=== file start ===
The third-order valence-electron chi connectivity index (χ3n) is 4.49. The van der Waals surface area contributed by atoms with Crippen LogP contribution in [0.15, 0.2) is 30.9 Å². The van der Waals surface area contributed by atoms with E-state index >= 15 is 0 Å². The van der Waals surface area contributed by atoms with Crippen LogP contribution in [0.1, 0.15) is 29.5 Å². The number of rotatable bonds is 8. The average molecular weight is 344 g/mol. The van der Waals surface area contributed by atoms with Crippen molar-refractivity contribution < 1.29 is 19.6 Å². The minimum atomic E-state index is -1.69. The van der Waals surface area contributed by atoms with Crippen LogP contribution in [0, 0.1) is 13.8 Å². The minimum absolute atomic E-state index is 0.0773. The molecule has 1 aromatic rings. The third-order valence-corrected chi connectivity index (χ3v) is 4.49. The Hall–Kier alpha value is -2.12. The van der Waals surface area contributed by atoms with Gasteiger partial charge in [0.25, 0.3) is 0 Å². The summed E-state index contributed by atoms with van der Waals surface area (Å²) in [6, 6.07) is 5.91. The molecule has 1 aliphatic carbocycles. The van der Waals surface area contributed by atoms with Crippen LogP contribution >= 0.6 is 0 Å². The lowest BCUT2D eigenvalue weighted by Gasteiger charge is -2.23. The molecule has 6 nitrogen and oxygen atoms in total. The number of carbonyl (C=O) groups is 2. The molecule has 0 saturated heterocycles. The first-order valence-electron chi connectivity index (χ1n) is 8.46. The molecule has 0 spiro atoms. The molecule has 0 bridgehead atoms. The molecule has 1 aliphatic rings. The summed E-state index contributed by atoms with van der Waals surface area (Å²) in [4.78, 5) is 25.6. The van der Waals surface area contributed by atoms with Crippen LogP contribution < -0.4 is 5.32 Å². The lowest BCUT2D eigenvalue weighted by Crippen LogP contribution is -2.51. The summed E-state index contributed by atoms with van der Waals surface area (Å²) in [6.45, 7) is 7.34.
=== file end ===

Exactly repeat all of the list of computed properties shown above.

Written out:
The third-order valence-electron chi connectivity index (χ3n) is 4.49. The van der Waals surface area contributed by atoms with Crippen LogP contribution in [0.15, 0.2) is 30.9 Å². The van der Waals surface area contributed by atoms with E-state index >= 15 is 0 Å². The van der Waals surface area contributed by atoms with Crippen LogP contribution in [0.1, 0.15) is 29.5 Å². The number of rotatable bonds is 8. The average molecular weight is 344 g/mol. The van der Waals surface area contributed by atoms with Crippen molar-refractivity contribution < 1.29 is 19.6 Å². The minimum atomic E-state index is -1.69. The van der Waals surface area contributed by atoms with Crippen LogP contribution in [0, 0.1) is 13.8 Å². The minimum absolute atomic E-state index is 0.0773. The molecule has 1 aromatic rings. The third-order valence-corrected chi connectivity index (χ3v) is 4.49. The Hall–Kier alpha value is -2.12. The van der Waals surface area contributed by atoms with Gasteiger partial charge in [0.25, 0.3) is 0 Å². The summed E-state index contributed by atoms with van der Waals surface area (Å²) in [6, 6.07) is 5.91. The molecule has 1 aliphatic carbocycles. The van der Waals surface area contributed by atoms with Crippen LogP contribution >= 0.6 is 0 Å². The lowest BCUT2D eigenvalue weighted by Gasteiger charge is -2.23. The molecule has 6 nitrogen and oxygen atoms in total. The number of carbonyl (C=O) groups is 2. The molecule has 0 saturated heterocycles. The first-order valence-electron chi connectivity index (χ1n) is 8.46. The molecule has 0 spiro atoms. The molecule has 0 bridgehead atoms. The molecule has 1 aliphatic rings. The summed E-state index contributed by atoms with van der Waals surface area (Å²) in [4.78, 5) is 25.6. The van der Waals surface area contributed by atoms with Crippen LogP contribution < -0.4 is 5.32 Å². The lowest BCUT2D eigenvalue weighted by Crippen LogP contribution is -2.51. The summed E-state index contributed by atoms with van der Waals surface area (Å²) in [6.45, 7) is 7.34.